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Chief Finance Officer’s report

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The department is building Queensland’s future by giving all children a great start, engaging young people in learning, and creating safe, fair and productive workplaces and communities.

In 2019–20, the department achieved an operating surplus of $1.314 million against a total departmental controlled budget of $9.954 billion. Key investments included the continued implementation of the new senior assessment and tertiary entrance systems for students entering Year 11 from 2019, delivering on the Cooler Cleaner Schools Program to address the energy needs of the expanded fleet of air conditioners in state schools, as well as investments under the Building Future Schools Fund to address enrolment growth pressures in state schools and the need for additional state schools across Queensland.

The department’s material financial statement balances reflect our large school land and buildings portfolio across 1,249 schools, and the salaries of over 70,000 school, regional and central office staff. Supplies and services are dominated by curriculum resources, school utility costs, and the maintenance and upkeep of our large asset base, including operational contract costs.

The COVID–19 pandemic has not materially impacted the department’s financial results. However, the department has experienced limited reduction in revenues relating to Education International and local school activities such as excursions and rent waivers. There have also been limited reductions in costs in certain areas such as travel, although these cost reductions were offset by additional costs in areas such as extra cleaning and information communication technology.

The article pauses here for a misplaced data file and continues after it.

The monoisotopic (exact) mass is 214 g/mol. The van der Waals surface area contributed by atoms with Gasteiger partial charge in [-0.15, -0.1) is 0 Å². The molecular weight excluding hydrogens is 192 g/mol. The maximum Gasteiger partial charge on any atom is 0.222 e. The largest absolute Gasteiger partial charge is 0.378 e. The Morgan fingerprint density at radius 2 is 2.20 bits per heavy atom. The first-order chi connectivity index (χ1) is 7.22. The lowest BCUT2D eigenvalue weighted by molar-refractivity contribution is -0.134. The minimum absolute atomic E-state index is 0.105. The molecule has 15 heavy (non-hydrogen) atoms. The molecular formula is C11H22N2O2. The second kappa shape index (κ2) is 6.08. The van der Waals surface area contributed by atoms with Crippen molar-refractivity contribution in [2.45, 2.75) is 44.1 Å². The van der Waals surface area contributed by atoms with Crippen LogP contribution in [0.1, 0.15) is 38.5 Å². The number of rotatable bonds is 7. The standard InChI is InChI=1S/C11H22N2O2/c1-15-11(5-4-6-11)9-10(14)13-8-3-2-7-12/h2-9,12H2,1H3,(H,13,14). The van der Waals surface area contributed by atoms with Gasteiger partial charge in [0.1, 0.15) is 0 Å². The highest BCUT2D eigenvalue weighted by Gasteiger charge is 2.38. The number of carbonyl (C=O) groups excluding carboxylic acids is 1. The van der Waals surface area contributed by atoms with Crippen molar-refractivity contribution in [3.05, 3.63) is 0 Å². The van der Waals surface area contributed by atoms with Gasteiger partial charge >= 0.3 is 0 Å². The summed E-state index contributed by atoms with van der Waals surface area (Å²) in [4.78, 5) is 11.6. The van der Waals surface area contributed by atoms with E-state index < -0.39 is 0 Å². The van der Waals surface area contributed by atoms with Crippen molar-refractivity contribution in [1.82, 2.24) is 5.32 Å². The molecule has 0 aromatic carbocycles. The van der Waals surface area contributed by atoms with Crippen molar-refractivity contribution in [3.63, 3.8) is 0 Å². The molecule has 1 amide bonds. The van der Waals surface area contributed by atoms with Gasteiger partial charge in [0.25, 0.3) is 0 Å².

In accordance with the requirements of section 77(2) (b) of the Financial Accountability Act 2009, I have provided the Director-General with a statement that the financial internal controls of the department are operating efficiently, effectively and economically in conformance with section 54 of the Financial and Performance Management Standard 2019. As Chief Finance Officer, I have therefore fulfilled the minimum responsibilities as required by section 77(1) (b) of the Financial Accountability Act 2009.

Alison Mohr
A/Assistant Director-General, Finance
Chief Finance Officer

Financial snapshot

Financial snapshot

2015–16

$(000)

2016–17

$(000)

2017–18

$(000)

2018–2019

$(000)

2019–2020

$(000)

Controlled revenue
Departmental services revenue8,350,3908,780,0988,788,3898,743,277​9,416,379
Other revenues
559,808575,439623,685693,918​642,091
Controlled expenses8,873,6579,326,7209,355,3159,390,372​10,057,156
Operating surplus/deficit36,54128,81756,75946,823​1,314
Administered grants (state)851,555848,821875,602878,917​917,746
Capital outlays420,454582,017609,490932,954​1,158,950
Total assets19,217,75220,338,60119,600,36121,141,882​22,496,467
Total liabilities
1,041,7971,206,409901,8371,059,762​998,135
Net assets/liabilities18,175,95519,132,19218,698,52420,082,120​21,498,332
2015–16 2016–17 2017–18 2018–192019–20
Employee expenses ($000)5,931,0876,248,6896,600,8507,031,481​7,603,666
Number of employees at 30 June (FTE)68,10369,35672,34173,741​73,971

Note: due to machinery-of-government changes, Training and Skills functions transferred to the Department of Employment, Small Business and Training effective 1 January 2018, and Industrial Relations was transferred in to the department from Queensland Treasury.

Source: Department of Education

For a comprehensive set of financial statements covering all aspects of the department’s activities, see the financial statements section of this annual report. No totals have been adjusted for commercial-in-confidence requirements.